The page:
Once Upon a Time had a lot to live up to in the season premiere this week. After all, while it’s not unheard of for a series to completely change the rules of its own game, it’s pretty rare for it to do so at the end of its first season.
With the introduction of magic into Storybrooke (and the awakening of its inhabitants to their true identities), the game has indeed changed. But perhaps not as we might have expected. Snow, Charming, Jiminy, and the rest are not whisked back into the fairy tale world. In fact, that world, Regina is quick to inform her victims, no longer exists. And while Rumple’s spell may have brought magic into the real world, it does not appear to work the same way in our realm as it did in theirs. Figuring out how it can be leveraged almost immediately becomes the new priority and paradigm.
The Blue Fairy, for example, suggests that without the necessary props, there is no magic. This appears to be verified when Regina, facing down a murderously vengeful mob, attempts to cast a spell which utterly fails. But even the right props don’t appear to be enough on their own. When Regina attempts to use Jefferson’s hat, she fails to be able to activate the portal—until Emma touches her. Does this suggest that magic now requires cooperation? Good and evil working in parallel? Apparently not, as we see minutes later when Regina uses magic almost unconsciously to attack Charming. Were she anyone else, this might be seen as a newly restored ability kicking in at just the right moment, but considering her status as the mistress of manipulation, one has to wonder if her first failure might not have been faked. Writer/creator team Horowitz and Kitsis have certainly taught us never to assume things are what they appear at first glance in either world.
And while things have changed in relation to magic, others remain the same. The most disturbing of these is the relationship between Rumple and Belle, which started out in a dark place and seems to be coming to a fruition of something only really hinted at in season one. Initially, he blackmailed her into becoming his servant and, in a case of Stockholm Syndrome at its finest, she responded by falling in love with him. He rejects her and sends her away (being a bastard in the process) and yet, she still loves him. Now reunited in this world, Rumple again shows what appear to be his true colors by lying to her about his plans for Regina and then again tries to get her to leave him for her own good: “You have to go. I’m still a monster,” he tells her. “Don’t you see? That’s exactly the reason I have to stay…” she replies. One wonders if Storybrooke has a domestic abuse hotline.
Almost as important as the introduction of magic is the effect on the townspeople in remembering who they are. Some relationships are quickly renewed, while others are recast in different terms. Snow and Charming, of course, are overjoyed to have each other and their long-lost daughter, but Snow confronts Emma who seems less content with her new parents (Morrison, Dallas, and Goodwin give a touching performance that clearly delineates the difference between the love of parents for a child and vice versa). Snow lets slip that she had a one-night stand with Dr. Whale (whose identity remains shrouded—but my money is on him being Monstro), leading Charming to quite hypocritically take offense at her “infidelity.” And after saving Regina from Snow in season one, in this episode, Charming informs Regina that he should have killed her himself when Snow and Emma are again placed in great danger.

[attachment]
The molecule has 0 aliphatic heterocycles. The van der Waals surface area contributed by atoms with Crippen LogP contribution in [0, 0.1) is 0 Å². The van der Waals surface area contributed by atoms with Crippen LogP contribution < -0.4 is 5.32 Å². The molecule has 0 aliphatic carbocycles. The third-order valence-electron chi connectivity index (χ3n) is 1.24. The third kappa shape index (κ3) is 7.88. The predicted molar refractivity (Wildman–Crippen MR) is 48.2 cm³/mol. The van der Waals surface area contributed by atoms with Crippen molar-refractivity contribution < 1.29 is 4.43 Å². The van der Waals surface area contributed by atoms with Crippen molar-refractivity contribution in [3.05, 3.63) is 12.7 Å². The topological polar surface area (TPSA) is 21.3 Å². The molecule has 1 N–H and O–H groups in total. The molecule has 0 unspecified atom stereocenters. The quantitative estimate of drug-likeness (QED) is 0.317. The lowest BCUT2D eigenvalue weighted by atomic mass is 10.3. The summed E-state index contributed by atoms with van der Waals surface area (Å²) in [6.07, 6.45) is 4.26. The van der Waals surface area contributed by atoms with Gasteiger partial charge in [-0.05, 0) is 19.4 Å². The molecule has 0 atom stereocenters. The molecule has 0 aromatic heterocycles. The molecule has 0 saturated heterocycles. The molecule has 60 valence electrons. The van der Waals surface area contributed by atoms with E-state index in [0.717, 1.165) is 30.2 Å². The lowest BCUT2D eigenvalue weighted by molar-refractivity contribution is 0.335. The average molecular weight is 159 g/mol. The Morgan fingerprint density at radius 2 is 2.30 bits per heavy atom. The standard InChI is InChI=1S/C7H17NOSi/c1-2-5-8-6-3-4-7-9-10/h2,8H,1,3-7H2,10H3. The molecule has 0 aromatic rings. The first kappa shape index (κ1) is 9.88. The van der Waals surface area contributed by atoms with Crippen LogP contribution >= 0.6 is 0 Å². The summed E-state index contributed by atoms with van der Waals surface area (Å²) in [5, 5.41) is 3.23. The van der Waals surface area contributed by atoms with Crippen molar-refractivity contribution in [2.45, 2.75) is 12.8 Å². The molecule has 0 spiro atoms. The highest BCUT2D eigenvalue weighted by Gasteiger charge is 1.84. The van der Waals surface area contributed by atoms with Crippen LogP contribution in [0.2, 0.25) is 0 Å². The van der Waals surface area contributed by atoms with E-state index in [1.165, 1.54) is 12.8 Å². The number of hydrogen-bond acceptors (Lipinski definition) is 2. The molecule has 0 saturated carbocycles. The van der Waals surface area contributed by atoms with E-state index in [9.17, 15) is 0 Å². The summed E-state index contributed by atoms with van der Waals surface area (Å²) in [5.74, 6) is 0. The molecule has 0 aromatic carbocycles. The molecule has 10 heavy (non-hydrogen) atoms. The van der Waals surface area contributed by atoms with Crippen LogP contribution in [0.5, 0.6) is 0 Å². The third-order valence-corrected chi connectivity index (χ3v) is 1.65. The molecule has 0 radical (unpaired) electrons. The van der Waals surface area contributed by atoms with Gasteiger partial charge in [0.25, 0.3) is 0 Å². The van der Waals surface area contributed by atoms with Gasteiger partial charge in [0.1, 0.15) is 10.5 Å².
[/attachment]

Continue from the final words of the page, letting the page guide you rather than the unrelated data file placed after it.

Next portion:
So despite the breaking of the curse, good has not triumphed, evil has not been defeated, and peace has not been restored to the fairy tale land or its inhabitants. Which is good, considering the entire series rests upon those elements—which in turn allow the writers to continue to reveal new layers in their characters and entice us to tune in each week.
What is less good is a series of Lost-like twists woven through this episode. You know…the kind that ignore continuity and have the slight scent of the desperation of having painted oneself into a narrative corner.
I mean, it was nice to see Aurora and Prince Philip show up, considering that we’ve already seen the fate of Maleficent. But when we learn that they are currently live in a portion of the fairy tale world not just left untouched (convenient, that), but frozen in time (meaning that neither of them have aged in the 28 years that have passed since the curse was cast) until one year before the curse is broken, it strains credulity.
Then there’s the fact that Prince Philip has been joined on his quest to save his lady love by Chinese princess Mulan, which suggests that the writers aren’t so much taking their inspiration from the fairy tales so much as Disney. Add onto to that the appearance of what can only be described as a renamed Harry Potter Dementor, and one starts to wonder if the narrative magic might be failing in Storybrooke as well.
Still, it’s much too early to give up hope, especially in a series based on the idea that those who cling to hope are generally rewarded. There’s still a great deal of fertile narrative ground, and unlike J. J. Abrams’ Lost, we may indeed get the kind of explanation of these recent events that actually provide a rationale for everything we’ve seen thus far.
Tune in on Sundays at 8/7pm Central to find out.
Laura Akers is a teacher by calling and a geek academic by nature. Her sporadic but often too-lengthy writing for Comics Bulletin (and her own personal musings) tend to revolve around issues of gender, sexuality, identity, politics, religion (and all the other things you’re not supposed to bring up in polite conversation) in TV/film/webseries narratives. You can get topical whiplash and occasionally offended by following her at @laurajakers